- Fixed standards/norms are inevitable in law (and life). The question is which worldview will undergird our legal norms? As political scientist Francis Canavan pointed out in 1981, “normlessness [i.e., relativism], however, turns out to be itself a norm . . . . [a policy of assigning top priority to individual freedom] necessarily sets norms for a whole society, creates an environment in which everyone has to live, and exerts a powerful influence on social institutions.” And when this happens [as Perry/Windsor so clearly demonstrate it has] “government is under constant pressure — to which it constantly yields — to use its power to promote or enforce new norms [e.g., constitutionalization of same-sex marriage] in the guise of leaving normative decisions to individuals. The result is not no norms but different norms and a reshaping of the institutions of society.”
- These unavoidable legal norms are rooted in “social morality and wider moral ideals” of “every modern state,” as the pre-eminent Anglo-American scholar H.L.A. Hart asserts. In America in particular, he observes, these “moral influences” “silently and piecemeal enter the law through the judicial process.” Thus, “the ultimate criteria of legal validity” becomes the “principles of justice or substantive moral values of the system.” Law has not only the effect of behavior modification, but “can also serve a symbolic or educational function” (Erik Luna, 2000). This unassailable fact was recognized 2,500 years ago by Aristotle, expressed in the Third Century A.D. by St. Augustine, and acknowledged repeatedly by honest and perceptive scholars thorough the ages.
- The ultimate purposes and primary effects of civil law and its moral roots in America have been, and continue to be, in a tiny number of hands of the judges occupying the benches of the federal appellate courts. This is clear in the description of the U.S. Supreme Court penned more than thirty years ago, a description which we have cited before. Dean William Forrester of the Cornell Law School noted then that the Supreme Court has morphed dramatically from its original state. Now it “selects our societal values,” and ultimately directs the nation in “political, social and ethical matters.” “It has become the major societal agency for reform [‘reform’ meaning the annihilation of Judeo-Christian values in the public square and their replacement by the courts with Humanistic values].”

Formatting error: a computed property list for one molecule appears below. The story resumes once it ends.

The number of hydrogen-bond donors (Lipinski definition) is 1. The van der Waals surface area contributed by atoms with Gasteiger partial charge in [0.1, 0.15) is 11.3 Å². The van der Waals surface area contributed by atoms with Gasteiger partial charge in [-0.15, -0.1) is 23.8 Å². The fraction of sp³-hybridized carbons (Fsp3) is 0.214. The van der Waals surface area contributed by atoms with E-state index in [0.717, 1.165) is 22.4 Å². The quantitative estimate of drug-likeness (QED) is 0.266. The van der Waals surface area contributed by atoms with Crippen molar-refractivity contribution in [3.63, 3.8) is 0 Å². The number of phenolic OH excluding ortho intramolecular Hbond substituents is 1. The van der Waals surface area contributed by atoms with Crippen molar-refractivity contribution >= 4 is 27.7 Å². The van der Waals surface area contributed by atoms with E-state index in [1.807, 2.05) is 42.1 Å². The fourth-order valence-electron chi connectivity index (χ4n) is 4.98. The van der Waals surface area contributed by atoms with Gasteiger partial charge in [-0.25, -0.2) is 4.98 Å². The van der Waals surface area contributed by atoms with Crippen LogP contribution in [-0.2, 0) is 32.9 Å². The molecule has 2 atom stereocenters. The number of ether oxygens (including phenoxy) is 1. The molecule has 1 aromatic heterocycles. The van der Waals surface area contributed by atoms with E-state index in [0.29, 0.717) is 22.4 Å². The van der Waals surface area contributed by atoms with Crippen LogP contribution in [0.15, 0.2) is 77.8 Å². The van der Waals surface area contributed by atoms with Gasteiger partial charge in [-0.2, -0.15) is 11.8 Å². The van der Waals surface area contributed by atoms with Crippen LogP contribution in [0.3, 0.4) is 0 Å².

The same point is made in 1982 by prominent Reconstructionist law professor Michael Perry. Concerning the U.S. Supreme Court, he argues that the Court is “[obligated to resolve — must perform the function of resolving] moral problems, not simply by looking backward to the sediment of old moralities, but ahead to emergent principles in terms of which fragments of a new moral order can be forged” — Humanist legal teleology in its purest form.
In summary, then, America’s Humanistic judges have wielded the law to achieve increasingly blatant Reconstructionist purposes throughout the legal system and culture. The Judeo-Christian and Humanistic worldviews occupy polemic positions concerning the purposes of civil law. At the roots of their positions on civil law’s purposes is the commitment to absolutism (Judeo-Christian law) and to relativism (Humanistic law). Obviously, the latter is impossible, so a Humanistic absolutism prevails. Law becomes a militant change agent rather than a wise and deliberative conservator of universal Christian truths. And Revolution trumps law.